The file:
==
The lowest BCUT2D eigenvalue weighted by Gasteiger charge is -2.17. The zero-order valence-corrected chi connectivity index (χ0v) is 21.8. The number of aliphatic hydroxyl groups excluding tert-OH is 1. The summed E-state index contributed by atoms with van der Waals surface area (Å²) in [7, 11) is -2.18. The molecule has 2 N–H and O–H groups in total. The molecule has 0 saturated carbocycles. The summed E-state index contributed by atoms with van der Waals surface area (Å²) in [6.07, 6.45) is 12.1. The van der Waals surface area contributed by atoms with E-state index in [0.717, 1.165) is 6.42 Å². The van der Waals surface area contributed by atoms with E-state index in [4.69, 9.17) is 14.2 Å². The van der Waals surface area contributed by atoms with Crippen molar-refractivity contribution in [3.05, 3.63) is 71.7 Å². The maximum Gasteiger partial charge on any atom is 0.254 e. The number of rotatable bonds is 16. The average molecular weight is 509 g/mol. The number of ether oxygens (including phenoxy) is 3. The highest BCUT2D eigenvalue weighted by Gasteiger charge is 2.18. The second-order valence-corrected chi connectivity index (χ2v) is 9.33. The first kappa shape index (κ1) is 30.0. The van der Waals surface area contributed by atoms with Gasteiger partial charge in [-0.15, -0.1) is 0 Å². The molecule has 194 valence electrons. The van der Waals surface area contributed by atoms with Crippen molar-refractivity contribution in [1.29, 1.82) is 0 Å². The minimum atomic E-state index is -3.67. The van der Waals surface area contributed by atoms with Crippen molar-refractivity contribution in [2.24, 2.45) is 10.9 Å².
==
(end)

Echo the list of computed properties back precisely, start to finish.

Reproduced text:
The lowest BCUT2D eigenvalue weighted by Gasteiger charge is -2.17. The zero-order valence-corrected chi connectivity index (χ0v) is 21.8. The number of aliphatic hydroxyl groups excluding tert-OH is 1. The summed E-state index contributed by atoms with van der Waals surface area (Å²) in [7, 11) is -2.18. The molecule has 2 N–H and O–H groups in total. The molecule has 0 saturated carbocycles. The summed E-state index contributed by atoms with van der Waals surface area (Å²) in [6.07, 6.45) is 12.1. The van der Waals surface area contributed by atoms with E-state index in [0.717, 1.165) is 6.42 Å². The van der Waals surface area contributed by atoms with E-state index in [4.69, 9.17) is 14.2 Å². The van der Waals surface area contributed by atoms with Crippen molar-refractivity contribution in [3.05, 3.63) is 71.7 Å². The maximum Gasteiger partial charge on any atom is 0.254 e. The number of rotatable bonds is 16. The average molecular weight is 509 g/mol. The number of ether oxygens (including phenoxy) is 3. The highest BCUT2D eigenvalue weighted by Gasteiger charge is 2.18. The second-order valence-corrected chi connectivity index (χ2v) is 9.33. The first kappa shape index (κ1) is 30.0. The van der Waals surface area contributed by atoms with Gasteiger partial charge in [-0.15, -0.1) is 0 Å². The molecule has 194 valence electrons. The van der Waals surface area contributed by atoms with Crippen molar-refractivity contribution in [1.29, 1.82) is 0 Å². The minimum atomic E-state index is -3.67. The van der Waals surface area contributed by atoms with Crippen molar-refractivity contribution in [2.24, 2.45) is 10.9 Å².